I’m so happy to share that my article “Calcutta 1908: Apocalypse Now” has been published in the latest issue of the peer-reviewed scholarly journal Democratic Communiqué as the featured critical commentary.
Can theatre and film help spark an armed revolt? I believe they can, and that they did, specifically Indian theatre artists and India’s first silent filmmakers, in the capital of British India in 1908, in response to the Partition of Bengal and the systemic sentencing of children to public floggings.
My article is, in my view, a timely exposé of crimes and human rights abuses committed by the British Empire that have largely gone unreported in the West, but which are increasingly coming to light in the news and in pop culture of late.
I’m really excited to share this slice of my research as a Fulbright-Nehru Scholar in India. It is, I daresay, in-depth, yet it is only one part of a much larger story I’ve written.
Democratic Communiqué focuses on “cultural artifacts, media and imperialism, media’s relatedness to social movements, and the power of media to convey varying versions of the same event simultaneously.” It’s housed on the ScholarWorks server at Umass Amherst.
You can find it at the link below. I hope you’ll check it out.
On the lighter side, the other is a 10-minute talk for a storytelling session entitled “Strange Love or: How I Learned to Stop Worrying and Love My Lizard Roommates” about my adventures living in a flat in Kolkata.
The abstract for the first talk:
In this unavoidably incendiary romp, Stanley uses news coverage and advertisements from Calcutta newspapers to give an account of daily life for Indians under a heavily militarized police state in the capital of British India. After pro-Independence plays and their songs were banned, and newspaper editors and activist public speakers imprisoned, Indians’ boycott of British goods grew in popularity until–the last straw–the legalization of public floggings of Indian minors. The situation reached its boiling point in 1908 with the bombings of white officials. The Raj responded with increased martial law and intentionally inflaming Hindu-Muslim disunity while keeping the people of England in the dark about what was being done in their name half a world away.
I keep hearing intelligent, well-informed journalists and commentators referring to Russia’s invasion of Ukraine as some version of “the first war in Europe since the end of WW II.” This is mindbogglingly false. Do we have collective amnesia? I hope not.
Here are some trigger words to jar our memories: rape camps, ethnic cleansing, Srebrenica, Milosevic, Karadzic, Slovenian War, Croatian War, genocide, Bosnia and Herzegovina, Croatian paramilitaries massacring Serbian Orthodox Christian civilians, Serbian paramilitaries massacring Croatian Catholic civilians, Yugoslav Muslims being hit hard by all of them, UNPROFOR, Kosovo War, Balkans Conflict.
It culminated in the US, under the auspices of NATO, bombing Belgrade, the first time a European capital had been bombed by another country since the end of WW II, and Russian tanks rolling into Kosovo with the blessing of the US and NATO. The circumstances at that time were very different than they are in the present conflict. During the entire period of the breakup of Yugoslavia, about 150,000 people died and the wars created millions of refugees.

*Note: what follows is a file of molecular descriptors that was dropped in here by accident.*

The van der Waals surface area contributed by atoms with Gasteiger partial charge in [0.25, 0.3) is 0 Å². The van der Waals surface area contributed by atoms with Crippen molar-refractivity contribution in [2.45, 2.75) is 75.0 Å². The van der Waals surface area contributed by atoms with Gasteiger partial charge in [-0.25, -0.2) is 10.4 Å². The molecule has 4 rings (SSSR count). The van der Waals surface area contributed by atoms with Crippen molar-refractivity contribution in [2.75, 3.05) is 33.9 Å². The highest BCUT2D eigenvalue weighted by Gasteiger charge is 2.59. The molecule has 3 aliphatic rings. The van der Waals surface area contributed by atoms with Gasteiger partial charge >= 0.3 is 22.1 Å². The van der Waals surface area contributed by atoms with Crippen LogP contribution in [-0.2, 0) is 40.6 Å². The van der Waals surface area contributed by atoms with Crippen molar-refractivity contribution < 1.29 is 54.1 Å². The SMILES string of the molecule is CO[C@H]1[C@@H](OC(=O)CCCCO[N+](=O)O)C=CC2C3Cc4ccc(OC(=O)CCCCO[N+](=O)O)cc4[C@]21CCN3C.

I am not suggesting a question of whether we should or shouldn’t have bombed Yugoslavia. Opinions run wild on that and I’m not trying to spark a debate. I’ve had enough of those to last me a lifetime. I’m pointing out that to call Russia’s Ukraine invasion the first war in Europe since the end of WW II is to shamefully disregard the many thousands of civilians who suffered and died during what are now collectively called The Yugoslav Wars. Let’s not erase these victims from history.
I would have liked to see at least one news article these past five days that began with something like, “Not since the wars in Yugoslavia have we seen such a…” or “Not since the US-led NATO bombing of Serbia, albeit under markedly different circumstances, has there been a…” But not one. The Associated Press’ description of the present horrific invasion of Ukraine is the only accurate one I’ve stumbled upon so far: Putin’s invasion is “the largest land invasion in Europe since the end of WW II.” That is true, even though it seems crafted to circumvent any mention of the US and NATO as being the first to bomb Europe since the end of WW II. Right or wrong, for or against, the Yugoslav Wars need to be acknowledged instead of wiped from our collective memories.
I am very opposed to Russia’s Ukraine invasion and proud that the world is standing up to Putin, much to his surprise, but I’m seeing that often our messaging is not accurate and erases this tremendous loss of lives that only ended about 22 years ago.
Will we have forgotten about Russia’s invasion of Ukraine 20 years from now? We might not think so right now but I fear we will forget. As an American, this saddens me.
I was in Serbia and Croatia just before the period of our 1999 bombing campaign, thanks to receiving an award from the Alfred P. Sloan Foundation, and was inspired to write the anti-war play Tesla’s Letters. I later returned to Croatia to teach at a summer film and theatre workshop sponsored by the Soros Foundation and Zagreb University. Tesla’s Letters premiered in New York in April of 1999 during the NATO bombing campaign. Here is the New York Times review of it for further context.